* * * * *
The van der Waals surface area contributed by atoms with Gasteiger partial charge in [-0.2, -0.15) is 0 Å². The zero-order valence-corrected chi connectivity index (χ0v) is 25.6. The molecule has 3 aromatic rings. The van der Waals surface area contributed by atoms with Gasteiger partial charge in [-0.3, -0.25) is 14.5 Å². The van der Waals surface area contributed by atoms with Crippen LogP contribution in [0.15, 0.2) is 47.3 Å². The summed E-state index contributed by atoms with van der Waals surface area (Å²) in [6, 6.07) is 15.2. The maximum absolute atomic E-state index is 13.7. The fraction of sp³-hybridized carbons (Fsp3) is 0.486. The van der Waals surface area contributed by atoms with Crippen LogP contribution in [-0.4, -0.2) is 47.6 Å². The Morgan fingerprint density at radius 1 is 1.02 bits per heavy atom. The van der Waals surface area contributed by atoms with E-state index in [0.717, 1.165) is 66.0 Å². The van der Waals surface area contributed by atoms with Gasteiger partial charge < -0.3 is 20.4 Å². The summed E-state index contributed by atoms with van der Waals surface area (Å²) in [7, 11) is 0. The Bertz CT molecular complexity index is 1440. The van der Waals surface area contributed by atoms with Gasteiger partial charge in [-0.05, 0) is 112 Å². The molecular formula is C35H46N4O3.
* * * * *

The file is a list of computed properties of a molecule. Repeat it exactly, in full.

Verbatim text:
The van der Waals surface area contributed by atoms with Gasteiger partial charge in [-0.2, -0.15) is 0 Å². The zero-order valence-corrected chi connectivity index (χ0v) is 25.6. The molecule has 3 aromatic rings. The van der Waals surface area contributed by atoms with Gasteiger partial charge in [-0.3, -0.25) is 14.5 Å². The van der Waals surface area contributed by atoms with Crippen LogP contribution in [0.15, 0.2) is 47.3 Å². The summed E-state index contributed by atoms with van der Waals surface area (Å²) in [6, 6.07) is 15.2. The maximum absolute atomic E-state index is 13.7. The fraction of sp³-hybridized carbons (Fsp3) is 0.486. The van der Waals surface area contributed by atoms with Crippen LogP contribution in [-0.4, -0.2) is 47.6 Å². The Morgan fingerprint density at radius 1 is 1.02 bits per heavy atom. The van der Waals surface area contributed by atoms with E-state index in [0.717, 1.165) is 66.0 Å². The van der Waals surface area contributed by atoms with Gasteiger partial charge < -0.3 is 20.4 Å². The summed E-state index contributed by atoms with van der Waals surface area (Å²) in [7, 11) is 0. The Bertz CT molecular complexity index is 1440. The van der Waals surface area contributed by atoms with Gasteiger partial charge in [-0.05, 0) is 112 Å². The molecular formula is C35H46N4O3.